Dr. Richard McNally Letter to the California Supreme Court

Note: The following letter concerns a different case. But what McNally says concerning repressed memory is fully applicable to the Shanley case.

June 3, 2005

Honorable Ronald M. George, Chief Justice
and Associate Justices of the California Supreme Court
350 McAllister Street
San Francisco, CA 94102-4797

RE: Nicole Taus vs. Elizabeth Loftus et al.
(1st D.C.A. Civ No. A104689, Solano County Superior Court
No. FCS02A557)

Dear Chief Justice George and Associate Justices:

I am Professor and Director of Clinical Training in the Department of Psychology at Harvard University. I have 250 publications, many in the field of traumatic stress and memory, including the book Remembering Trauma (2003, Harvard University Press). My research, funded by the National Institute of Mental Health, includes laboratory studies on cognitive functioning in adults who report having been sexually abused as children. I served on the American Psychiatric Association’s committee for revising the diagnostic criteria for posttraumatic stress disorder (PTSD), and I am among the approximately 260 psychologists and psychiatrists identified by the Institute for Scientific Information as “highly cited” (i.e., top one half of one percent of all published psychologists and psychiatrists worldwide in terms of citation impact). Accordingly, I am deeply familiar with the scientific issues involved in the Taus vs. Loftus et al. case. I respectfully request that you accept the Petition for Review in the above-cited case.

Statement of Interest

How victims remember trauma is the most controversial issue confronting psychology and psychiatry today. Clinical researchers capable of understanding the relevant science realize that traumatic events — those experienced as overwhelmingly terrifying and life-threatening — are remembered all too well. Informed clinicians and scientists realize that emotional arousal enhances memory for trauma; it does not result in blocked memory for trauma. Indeed, people who develop PTSD are haunted by intrusive memories of horrors that they cannot forget.

Yet some clinicians claim that the mind protects itself by banishing memories of trauma, making it difficult for victims to recall their most terrifying experiences until safe to do so years later. These clinicians believe that a significant minority of victims, perhaps as many as 30%, are incapable of remembering their most terrifying experiences. They believe that victims repress, dissociate, or block out these memories precisely because the memories are so upsetting.

As I and others have shown, there is no convincing evidence for the claim that victims repress and recover memories of traumatic events. To be sure, some victims may not think about disturbing events for many years, if the events were not experienced as traumatic — terrifying and life-threatening — at the time of their occurrence. But not thinking about something for a long time is not the same thing as being unable to remember it, and it is inability to remember that lies at the heart of repression theory.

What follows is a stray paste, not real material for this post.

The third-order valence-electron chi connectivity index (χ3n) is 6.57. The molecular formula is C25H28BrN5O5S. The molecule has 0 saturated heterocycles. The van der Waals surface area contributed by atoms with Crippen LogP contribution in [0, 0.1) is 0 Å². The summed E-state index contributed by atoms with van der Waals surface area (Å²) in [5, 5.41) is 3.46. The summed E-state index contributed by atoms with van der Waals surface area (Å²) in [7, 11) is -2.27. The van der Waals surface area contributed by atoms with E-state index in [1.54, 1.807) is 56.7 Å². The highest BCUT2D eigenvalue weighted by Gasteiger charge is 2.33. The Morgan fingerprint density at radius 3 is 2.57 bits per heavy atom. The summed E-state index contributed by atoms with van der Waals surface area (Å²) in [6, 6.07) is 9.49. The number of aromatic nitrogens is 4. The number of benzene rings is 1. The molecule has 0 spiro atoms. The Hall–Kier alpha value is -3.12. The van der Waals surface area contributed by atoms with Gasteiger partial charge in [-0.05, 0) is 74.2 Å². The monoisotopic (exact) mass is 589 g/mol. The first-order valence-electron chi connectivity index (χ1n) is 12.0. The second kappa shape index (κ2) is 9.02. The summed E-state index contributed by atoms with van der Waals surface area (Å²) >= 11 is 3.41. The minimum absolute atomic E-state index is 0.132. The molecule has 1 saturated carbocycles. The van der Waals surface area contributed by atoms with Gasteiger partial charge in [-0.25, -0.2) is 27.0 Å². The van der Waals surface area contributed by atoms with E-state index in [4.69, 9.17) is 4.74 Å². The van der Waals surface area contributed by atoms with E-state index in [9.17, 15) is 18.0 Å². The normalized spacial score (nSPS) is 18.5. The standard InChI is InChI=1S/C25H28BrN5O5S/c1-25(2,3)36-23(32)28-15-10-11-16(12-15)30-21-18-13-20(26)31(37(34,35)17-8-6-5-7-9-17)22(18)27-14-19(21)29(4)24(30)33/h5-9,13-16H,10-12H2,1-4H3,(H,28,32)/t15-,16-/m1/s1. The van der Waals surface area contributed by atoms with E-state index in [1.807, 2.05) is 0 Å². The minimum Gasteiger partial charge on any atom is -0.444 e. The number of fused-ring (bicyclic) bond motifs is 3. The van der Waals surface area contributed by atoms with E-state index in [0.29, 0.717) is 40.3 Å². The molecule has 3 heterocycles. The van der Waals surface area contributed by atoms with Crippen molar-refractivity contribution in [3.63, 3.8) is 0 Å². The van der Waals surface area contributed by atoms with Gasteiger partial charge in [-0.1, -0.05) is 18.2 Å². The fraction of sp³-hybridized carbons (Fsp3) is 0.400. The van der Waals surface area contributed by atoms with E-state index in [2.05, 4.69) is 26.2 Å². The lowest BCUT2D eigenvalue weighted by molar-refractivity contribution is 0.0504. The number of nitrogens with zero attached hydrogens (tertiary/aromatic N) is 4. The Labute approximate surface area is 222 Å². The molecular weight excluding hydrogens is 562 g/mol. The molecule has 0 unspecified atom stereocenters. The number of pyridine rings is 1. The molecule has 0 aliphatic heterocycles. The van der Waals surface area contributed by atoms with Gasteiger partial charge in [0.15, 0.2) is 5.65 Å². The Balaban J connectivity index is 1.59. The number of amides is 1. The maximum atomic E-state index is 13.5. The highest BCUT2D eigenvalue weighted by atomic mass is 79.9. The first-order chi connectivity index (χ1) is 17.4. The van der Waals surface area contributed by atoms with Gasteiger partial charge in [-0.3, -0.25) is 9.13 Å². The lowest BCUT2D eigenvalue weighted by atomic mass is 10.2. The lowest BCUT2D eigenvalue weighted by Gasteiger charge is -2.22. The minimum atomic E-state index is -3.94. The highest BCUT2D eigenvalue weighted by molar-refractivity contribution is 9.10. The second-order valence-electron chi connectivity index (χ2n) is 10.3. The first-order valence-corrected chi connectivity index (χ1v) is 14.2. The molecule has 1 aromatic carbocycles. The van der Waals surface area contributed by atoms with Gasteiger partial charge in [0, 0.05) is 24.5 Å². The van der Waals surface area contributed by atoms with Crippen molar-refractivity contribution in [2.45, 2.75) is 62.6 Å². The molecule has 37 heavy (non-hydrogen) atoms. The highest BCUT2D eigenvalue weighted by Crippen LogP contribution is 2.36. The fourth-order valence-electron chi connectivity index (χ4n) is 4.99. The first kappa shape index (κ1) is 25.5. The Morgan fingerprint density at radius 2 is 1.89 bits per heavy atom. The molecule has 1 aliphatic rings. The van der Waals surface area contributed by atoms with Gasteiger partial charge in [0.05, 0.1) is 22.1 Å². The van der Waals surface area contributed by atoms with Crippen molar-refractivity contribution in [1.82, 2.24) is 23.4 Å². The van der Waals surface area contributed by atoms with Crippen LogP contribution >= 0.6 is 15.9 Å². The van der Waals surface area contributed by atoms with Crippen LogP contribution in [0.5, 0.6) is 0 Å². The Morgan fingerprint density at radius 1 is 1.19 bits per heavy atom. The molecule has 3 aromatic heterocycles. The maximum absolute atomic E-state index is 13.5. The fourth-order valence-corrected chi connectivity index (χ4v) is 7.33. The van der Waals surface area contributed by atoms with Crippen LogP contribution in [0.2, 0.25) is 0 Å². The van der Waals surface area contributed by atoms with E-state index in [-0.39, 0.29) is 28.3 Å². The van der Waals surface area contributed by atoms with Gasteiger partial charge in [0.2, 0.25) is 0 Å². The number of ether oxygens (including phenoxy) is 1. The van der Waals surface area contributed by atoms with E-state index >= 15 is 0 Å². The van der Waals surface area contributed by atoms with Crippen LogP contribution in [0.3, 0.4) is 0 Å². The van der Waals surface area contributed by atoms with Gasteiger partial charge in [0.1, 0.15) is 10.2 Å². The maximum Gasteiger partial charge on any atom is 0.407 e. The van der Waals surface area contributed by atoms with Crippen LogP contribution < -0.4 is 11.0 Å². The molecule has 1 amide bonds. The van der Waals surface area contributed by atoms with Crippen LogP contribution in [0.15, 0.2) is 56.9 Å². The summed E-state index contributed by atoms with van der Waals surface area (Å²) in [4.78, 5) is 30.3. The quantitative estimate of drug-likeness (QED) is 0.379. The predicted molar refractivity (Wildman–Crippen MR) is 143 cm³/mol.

For example, a child exposed to an episode of nonviolent sexual abuse (e.g., being inappropriately touched by a stepfather) and who fails to understand the experience as abuse, may experience confusion, anxiety, and disgust, but not traumatizing terror. Such a child may not think about the event, only to be reminded of it years later. But this would not constitute repression, nor would it constitute a recovered traumatic memory because the event was neither understood as abuse nor experienced as terrifying at the time of its occurrence.

The notion that traumatic events can be repressed and later recovered is the most pernicious bit of folklore ever to infect psychology and psychiatry. It has provided the theoretical basis for “recovered memory therapy” — the worst catastrophe to befall the mental health field since the lobotomy era.

The case of Jane Doe has assumed extraordinary significance in the fierce debate over the reality of repressed and recovered memories of trauma. Videotapes of Dr. Corwin’s interviews have been shown at professional conferences, and the case has routinely been cited as proof that horrific memories can be blocked and then recovered. Accordingly, the investigation done by Loftus and Guyer has profound scientific, clinical, legal, and public significance because it reveals that this case is far more complicated than repression theorists have led us to believe. More specifically, it is not at all clear that Jane Doe was ever actually abused, and the second videotape may depict her recollection of the accusation of abuse, not of any abuse itself. Needless to say, repression advocates have vigorously attempted to frighten clinical scientists from discovering the truth about cases regarding alleged repressed and recovered memories of trauma. Legal action against Loftus et al. appears to be little more than an attempt to squelch inquiry into matters of profound social significance. Accordingly, I urge the Court to grant the defendants’ Petition for Review and to reverse the Appellate Court’s decision.


Richard J. McNally, Ph.D.
Director of Clinical Training
Harvard University

Tel.: (617) 495-3853
FAX: (617) 495-3728
e-mail: rjm@wjh.harvard.edu